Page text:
Sunday May 13, 2012 4 to 5 p.m. 2012 Auckland Writers & Readers Festival
The Woman Who Changed Her Brain ASB Theatre, Aotea Centre Until recently, theories of neuroscience have posited that the brain can not be changed but the emerging field of neuroplasticity is challenging this view. In The Woman Who Changed Her Brain (2012), Canadian Barbara Arrowsmith-Young reveals how she developed a series of innovative brain exercises to conquer her severe learning disabilities. She speaks with Michael Corballis about overcoming major brain dysfunction and some of the clinical mysteries and fascinating stories she has encountered in her research.
Saturday, May 12, 2012 10 to 11 a.m. 2012 Auckland Writers & Readers Festival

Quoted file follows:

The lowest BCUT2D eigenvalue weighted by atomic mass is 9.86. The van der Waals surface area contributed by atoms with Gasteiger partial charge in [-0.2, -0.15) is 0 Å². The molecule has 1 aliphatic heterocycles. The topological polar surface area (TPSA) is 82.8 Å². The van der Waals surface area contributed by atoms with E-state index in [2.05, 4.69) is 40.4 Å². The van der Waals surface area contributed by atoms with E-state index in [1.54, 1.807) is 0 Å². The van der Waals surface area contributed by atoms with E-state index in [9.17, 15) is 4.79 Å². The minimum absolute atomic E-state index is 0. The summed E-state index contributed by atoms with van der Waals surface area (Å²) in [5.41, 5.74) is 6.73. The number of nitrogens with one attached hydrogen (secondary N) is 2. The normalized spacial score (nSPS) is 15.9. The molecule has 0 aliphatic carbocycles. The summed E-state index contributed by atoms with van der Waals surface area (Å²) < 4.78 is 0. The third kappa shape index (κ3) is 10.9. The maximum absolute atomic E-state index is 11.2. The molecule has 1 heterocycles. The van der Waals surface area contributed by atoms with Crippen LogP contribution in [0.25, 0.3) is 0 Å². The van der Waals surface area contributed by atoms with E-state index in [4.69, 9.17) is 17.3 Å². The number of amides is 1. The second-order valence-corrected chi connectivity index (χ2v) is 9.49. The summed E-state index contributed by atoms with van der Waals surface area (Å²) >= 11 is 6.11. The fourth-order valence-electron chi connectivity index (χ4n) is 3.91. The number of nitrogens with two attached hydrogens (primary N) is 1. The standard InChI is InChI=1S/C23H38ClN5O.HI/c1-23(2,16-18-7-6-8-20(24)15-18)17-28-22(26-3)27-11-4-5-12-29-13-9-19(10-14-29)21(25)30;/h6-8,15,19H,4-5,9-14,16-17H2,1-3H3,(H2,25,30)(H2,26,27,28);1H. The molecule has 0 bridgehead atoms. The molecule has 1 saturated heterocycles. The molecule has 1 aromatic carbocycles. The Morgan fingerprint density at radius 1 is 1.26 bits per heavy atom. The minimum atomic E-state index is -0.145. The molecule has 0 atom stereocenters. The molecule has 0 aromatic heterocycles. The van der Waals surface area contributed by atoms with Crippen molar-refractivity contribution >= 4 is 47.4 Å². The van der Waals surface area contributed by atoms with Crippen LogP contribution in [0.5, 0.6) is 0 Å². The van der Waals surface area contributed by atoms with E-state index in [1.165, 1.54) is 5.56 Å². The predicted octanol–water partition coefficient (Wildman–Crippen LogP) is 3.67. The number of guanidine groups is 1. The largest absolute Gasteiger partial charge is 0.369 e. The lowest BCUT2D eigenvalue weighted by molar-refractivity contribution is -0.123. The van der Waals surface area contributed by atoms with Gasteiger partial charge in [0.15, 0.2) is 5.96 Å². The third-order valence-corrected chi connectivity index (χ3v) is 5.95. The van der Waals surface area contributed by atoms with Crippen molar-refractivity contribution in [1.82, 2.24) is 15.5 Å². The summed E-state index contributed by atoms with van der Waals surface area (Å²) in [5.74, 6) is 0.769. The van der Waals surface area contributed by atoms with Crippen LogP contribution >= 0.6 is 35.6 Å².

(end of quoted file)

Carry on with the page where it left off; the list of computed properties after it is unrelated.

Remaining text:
Helping Children with Learning Disabilities Upper NZI Room, Aotea Centre The Canadian Arrowsmith Program is founded on the philosophy that it is possible to treat learning disabilities by identifying and strengthening cognitive capacities. Based on the personal experience of its developer, Barbara Arrowsmith-Young, the program uses a series of exercises designed to strengthen weak cognitive capacities and improve associated learning dysfunctions. In this presentation designed for parents and teachers of children with learning disabilities, Arrowsmith Young, whose autobiography The Woman Who Changed Her Brain was published this year, will outline the principles and practices of her program. Introduced by tbc